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Wonderbook: An Interview with Artist Jeremy Zerfoss

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(Watch the Wonderbook video, by Gregory Bossert, in HD.)

As readers may know, last week Wonderbook: The Illustrated Guide to Creating Imaginative Fiction was released, along with the debut of the related website, Wonderbooknow.com (created by Luis Rodrigues). The main artist on the project was Jeremy Zerfoss, who worked with me on it for almost two years. Zerfoss is best known for his innovative and bold line of book covers for Cheeky Frawg Books. He has also done art and design work for Symantec, BullSpec Magazine, Shared Worlds and RDS Press. He lives in Las Vegas, Nevada, where he runs Tenno Art House.

You can find some very cool coverage of Wonderbook in the form of a preview at FastCreate and a lengthy interview at B&N Review. In addition, Wonderbook is a Amazon.com October selection, and a selection of several other prominent booksellers and media outlets. Writers can enter this contest about getting the end of the journey at Booklifenow.com (worldwide; includes Booklife too) to win a copy.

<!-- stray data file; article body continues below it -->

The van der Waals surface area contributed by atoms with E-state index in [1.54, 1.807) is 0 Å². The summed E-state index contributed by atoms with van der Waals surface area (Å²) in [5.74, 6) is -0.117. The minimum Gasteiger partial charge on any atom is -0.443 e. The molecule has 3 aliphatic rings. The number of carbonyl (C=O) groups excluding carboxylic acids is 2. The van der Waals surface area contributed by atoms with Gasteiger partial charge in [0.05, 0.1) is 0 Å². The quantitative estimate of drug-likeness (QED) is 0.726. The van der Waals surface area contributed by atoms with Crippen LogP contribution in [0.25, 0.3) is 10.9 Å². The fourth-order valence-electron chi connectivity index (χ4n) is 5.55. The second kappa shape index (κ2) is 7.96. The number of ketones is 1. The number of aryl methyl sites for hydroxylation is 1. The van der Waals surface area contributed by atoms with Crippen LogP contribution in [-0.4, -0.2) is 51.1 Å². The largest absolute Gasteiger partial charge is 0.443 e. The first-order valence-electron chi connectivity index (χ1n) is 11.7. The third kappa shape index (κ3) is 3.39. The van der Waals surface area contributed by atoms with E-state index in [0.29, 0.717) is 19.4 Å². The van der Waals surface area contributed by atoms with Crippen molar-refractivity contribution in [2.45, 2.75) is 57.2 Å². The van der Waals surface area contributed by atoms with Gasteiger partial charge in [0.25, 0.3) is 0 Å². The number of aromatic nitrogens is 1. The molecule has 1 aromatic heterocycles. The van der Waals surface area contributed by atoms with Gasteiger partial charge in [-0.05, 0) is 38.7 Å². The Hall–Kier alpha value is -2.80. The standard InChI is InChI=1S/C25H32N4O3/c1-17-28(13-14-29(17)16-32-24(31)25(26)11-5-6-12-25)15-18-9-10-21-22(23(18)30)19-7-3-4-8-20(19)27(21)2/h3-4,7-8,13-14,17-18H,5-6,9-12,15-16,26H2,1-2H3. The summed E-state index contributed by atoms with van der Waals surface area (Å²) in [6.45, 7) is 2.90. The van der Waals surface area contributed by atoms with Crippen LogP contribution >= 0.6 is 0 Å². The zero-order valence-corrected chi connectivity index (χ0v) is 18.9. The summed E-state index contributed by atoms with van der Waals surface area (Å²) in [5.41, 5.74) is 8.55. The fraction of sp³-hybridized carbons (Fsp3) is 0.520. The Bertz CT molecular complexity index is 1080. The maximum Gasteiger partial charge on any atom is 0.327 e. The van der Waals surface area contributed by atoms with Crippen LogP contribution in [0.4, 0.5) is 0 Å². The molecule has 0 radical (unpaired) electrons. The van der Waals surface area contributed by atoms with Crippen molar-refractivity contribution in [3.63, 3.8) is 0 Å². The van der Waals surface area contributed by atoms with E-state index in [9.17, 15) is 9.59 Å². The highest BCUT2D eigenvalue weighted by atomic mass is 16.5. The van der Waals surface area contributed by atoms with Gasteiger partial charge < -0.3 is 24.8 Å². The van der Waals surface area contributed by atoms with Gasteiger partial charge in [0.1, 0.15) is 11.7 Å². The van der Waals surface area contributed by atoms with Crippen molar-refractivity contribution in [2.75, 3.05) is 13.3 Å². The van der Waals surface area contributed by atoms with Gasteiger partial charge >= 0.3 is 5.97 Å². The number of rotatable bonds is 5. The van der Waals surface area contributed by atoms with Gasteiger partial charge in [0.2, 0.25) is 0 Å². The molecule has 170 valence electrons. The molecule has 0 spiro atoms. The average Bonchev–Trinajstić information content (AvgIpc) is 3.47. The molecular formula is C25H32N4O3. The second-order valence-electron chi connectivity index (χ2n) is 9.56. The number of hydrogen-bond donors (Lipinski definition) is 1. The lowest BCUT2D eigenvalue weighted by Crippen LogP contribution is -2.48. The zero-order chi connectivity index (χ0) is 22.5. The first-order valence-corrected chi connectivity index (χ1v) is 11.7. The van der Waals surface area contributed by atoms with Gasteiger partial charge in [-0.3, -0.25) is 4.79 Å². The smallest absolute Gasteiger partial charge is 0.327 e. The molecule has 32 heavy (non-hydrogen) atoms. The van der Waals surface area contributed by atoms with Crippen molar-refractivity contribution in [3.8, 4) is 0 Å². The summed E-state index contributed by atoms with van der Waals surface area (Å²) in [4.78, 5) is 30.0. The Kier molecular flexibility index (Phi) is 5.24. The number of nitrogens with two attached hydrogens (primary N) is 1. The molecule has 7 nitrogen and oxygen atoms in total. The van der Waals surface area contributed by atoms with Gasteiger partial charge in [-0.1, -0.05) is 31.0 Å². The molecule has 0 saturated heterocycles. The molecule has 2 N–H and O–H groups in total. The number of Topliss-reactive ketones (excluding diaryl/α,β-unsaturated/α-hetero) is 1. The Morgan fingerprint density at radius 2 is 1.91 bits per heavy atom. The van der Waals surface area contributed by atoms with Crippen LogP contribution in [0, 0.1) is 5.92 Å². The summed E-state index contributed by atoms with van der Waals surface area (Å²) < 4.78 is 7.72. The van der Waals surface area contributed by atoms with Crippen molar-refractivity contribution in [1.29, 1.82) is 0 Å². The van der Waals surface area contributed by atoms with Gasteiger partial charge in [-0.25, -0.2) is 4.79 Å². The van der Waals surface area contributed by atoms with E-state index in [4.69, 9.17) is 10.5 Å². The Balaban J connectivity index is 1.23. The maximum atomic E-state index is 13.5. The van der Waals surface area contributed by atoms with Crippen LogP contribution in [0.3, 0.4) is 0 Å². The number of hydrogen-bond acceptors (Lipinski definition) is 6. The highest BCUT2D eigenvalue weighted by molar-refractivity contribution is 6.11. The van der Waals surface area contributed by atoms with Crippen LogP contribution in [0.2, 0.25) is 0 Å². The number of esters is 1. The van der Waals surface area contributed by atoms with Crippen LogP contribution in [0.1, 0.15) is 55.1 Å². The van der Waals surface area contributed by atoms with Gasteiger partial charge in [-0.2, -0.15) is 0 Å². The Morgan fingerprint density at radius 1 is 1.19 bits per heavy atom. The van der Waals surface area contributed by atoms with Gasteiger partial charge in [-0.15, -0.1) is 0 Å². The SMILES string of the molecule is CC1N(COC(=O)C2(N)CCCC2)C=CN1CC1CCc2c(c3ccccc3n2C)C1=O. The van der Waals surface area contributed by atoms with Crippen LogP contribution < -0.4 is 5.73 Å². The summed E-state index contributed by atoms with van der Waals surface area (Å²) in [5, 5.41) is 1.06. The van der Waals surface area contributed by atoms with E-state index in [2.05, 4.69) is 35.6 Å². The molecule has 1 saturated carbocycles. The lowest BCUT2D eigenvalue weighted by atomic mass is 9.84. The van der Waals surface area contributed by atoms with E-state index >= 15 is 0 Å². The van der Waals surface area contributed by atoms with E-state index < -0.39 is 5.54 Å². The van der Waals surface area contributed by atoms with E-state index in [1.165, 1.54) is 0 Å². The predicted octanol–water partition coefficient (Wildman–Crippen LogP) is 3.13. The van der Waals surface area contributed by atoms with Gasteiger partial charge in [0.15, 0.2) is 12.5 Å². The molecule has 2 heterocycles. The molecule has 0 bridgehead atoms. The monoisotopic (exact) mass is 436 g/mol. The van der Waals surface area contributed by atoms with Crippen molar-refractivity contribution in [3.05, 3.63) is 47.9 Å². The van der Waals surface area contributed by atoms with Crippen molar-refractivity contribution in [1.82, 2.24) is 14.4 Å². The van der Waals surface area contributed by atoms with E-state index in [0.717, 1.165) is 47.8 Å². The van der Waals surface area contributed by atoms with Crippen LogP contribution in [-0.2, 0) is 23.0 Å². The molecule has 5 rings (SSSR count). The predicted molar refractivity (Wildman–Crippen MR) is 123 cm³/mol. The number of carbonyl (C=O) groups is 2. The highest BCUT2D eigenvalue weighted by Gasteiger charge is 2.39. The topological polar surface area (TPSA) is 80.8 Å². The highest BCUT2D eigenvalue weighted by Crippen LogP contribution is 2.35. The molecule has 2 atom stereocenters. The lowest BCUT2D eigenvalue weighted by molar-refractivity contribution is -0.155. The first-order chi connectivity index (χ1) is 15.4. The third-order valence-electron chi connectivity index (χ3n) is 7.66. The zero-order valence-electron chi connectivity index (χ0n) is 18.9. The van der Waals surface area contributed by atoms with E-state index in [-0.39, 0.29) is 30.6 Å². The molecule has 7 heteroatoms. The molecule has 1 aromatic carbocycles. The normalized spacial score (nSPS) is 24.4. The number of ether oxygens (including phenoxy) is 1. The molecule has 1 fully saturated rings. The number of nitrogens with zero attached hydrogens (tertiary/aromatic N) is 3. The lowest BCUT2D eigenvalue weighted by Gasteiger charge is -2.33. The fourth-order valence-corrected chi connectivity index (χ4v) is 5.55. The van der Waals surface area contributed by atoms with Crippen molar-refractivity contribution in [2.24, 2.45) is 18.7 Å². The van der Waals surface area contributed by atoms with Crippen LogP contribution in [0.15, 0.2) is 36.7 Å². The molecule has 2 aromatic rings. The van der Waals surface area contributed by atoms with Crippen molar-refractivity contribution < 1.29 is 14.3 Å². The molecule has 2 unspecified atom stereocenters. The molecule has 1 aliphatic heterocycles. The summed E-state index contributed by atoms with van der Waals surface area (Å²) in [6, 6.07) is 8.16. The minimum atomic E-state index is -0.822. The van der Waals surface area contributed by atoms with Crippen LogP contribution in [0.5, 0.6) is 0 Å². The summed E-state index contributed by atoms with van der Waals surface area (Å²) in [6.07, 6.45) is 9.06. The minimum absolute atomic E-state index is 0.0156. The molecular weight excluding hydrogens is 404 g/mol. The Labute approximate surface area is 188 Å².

Here’s an interview between me and Zerfoss that gives you a little bit of a sense of the scope and approach of the project…

Jeff VanderMeer: When you first emailed me, did you ever imagine it would result in a book collaboration?

Jeremy Zerfoss: I had no idea. It was just a really horrible, crappy time of my life and I randomly thought—well, why don’t I just send him some artwork of mine that’s suitably creepy and maybe he’ll get a kick out of it. Even just receiving a reply blew my mind at the time. I yelled a bit to my parents about it, all excited yah know.

Jeff: I remember how I’d been searching for new art, a new approach for our Cheeky Frawg e-books and also just in general, wanting something that had more of a pop-art feel but with depth and weirdness. I clicked on the link you sent thinking it’d be the usual crap, and was blown away….So, we did work on some smaller projects before this one, but nothing that could prepare anybody for Wonderbook..How would you describe the process of working on Wonderbook?

Jeremy: Right out the gate it was a huge honor of course, to even be considered. But it was crazy, in a good and frustrating way. First of all, nothing was set in stone and the book and the projects and art were constantly evolving, depending on your ideas and at times my input or thoughts. I’d get these crazy emails from you to STOP RIGHT NOW DO THIS OMG! It was very chaotic and fun and horrifying. It felt like a wolverine trying to mate with a tornado… we shotgunned quite a few emails back and forth.

Jeff: Do you think it could’ve been a more efficient process?